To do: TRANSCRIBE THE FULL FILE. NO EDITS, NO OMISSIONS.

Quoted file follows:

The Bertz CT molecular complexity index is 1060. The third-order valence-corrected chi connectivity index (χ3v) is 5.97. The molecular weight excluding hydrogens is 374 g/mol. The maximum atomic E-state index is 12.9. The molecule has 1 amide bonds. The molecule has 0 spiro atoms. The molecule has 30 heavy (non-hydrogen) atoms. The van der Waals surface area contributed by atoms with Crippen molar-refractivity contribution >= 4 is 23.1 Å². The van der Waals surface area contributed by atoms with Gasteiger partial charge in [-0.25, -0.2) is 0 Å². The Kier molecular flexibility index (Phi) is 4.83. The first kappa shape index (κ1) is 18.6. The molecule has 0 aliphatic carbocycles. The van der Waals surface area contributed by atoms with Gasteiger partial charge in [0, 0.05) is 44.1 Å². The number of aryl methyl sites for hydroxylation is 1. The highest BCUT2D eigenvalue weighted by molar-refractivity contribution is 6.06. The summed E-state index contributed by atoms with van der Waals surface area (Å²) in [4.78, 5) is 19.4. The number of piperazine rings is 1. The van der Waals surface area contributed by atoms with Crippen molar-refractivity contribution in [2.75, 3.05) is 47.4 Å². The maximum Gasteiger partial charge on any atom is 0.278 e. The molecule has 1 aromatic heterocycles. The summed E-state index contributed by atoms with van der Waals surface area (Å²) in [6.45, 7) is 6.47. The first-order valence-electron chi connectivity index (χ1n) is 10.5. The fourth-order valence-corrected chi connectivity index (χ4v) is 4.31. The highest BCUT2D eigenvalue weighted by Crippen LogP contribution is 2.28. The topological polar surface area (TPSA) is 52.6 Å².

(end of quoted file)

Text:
The Bertz CT molecular complexity index is 1060. The third-order valence-corrected chi connectivity index (χ3v) is 5.97. The molecular weight excluding hydrogens is 374 g/mol. The maximum atomic E-state index is 12.9. The molecule has 1 amide bonds. The molecule has 0 spiro atoms. The molecule has 30 heavy (non-hydrogen) atoms. The van der Waals surface area contributed by atoms with Crippen molar-refractivity contribution >= 4 is 23.1 Å². The van der Waals surface area contributed by atoms with Gasteiger partial charge in [-0.25, -0.2) is 0 Å². The Kier molecular flexibility index (Phi) is 4.83. The first kappa shape index (κ1) is 18.6. The molecule has 0 aliphatic carbocycles. The van der Waals surface area contributed by atoms with Gasteiger partial charge in [0, 0.05) is 44.1 Å². The number of aryl methyl sites for hydroxylation is 1. The highest BCUT2D eigenvalue weighted by molar-refractivity contribution is 6.06. The summed E-state index contributed by atoms with van der Waals surface area (Å²) in [4.78, 5) is 19.4. The number of piperazine rings is 1. The van der Waals surface area contributed by atoms with Crippen molar-refractivity contribution in [2.75, 3.05) is 47.4 Å². The maximum Gasteiger partial charge on any atom is 0.278 e. The molecule has 1 aromatic heterocycles. The summed E-state index contributed by atoms with van der Waals surface area (Å²) in [6.45, 7) is 6.47. The first-order valence-electron chi connectivity index (χ1n) is 10.5. The fourth-order valence-corrected chi connectivity index (χ4v) is 4.31. The highest BCUT2D eigenvalue weighted by Crippen LogP contribution is 2.28. The topological polar surface area (TPSA) is 52.6 Å².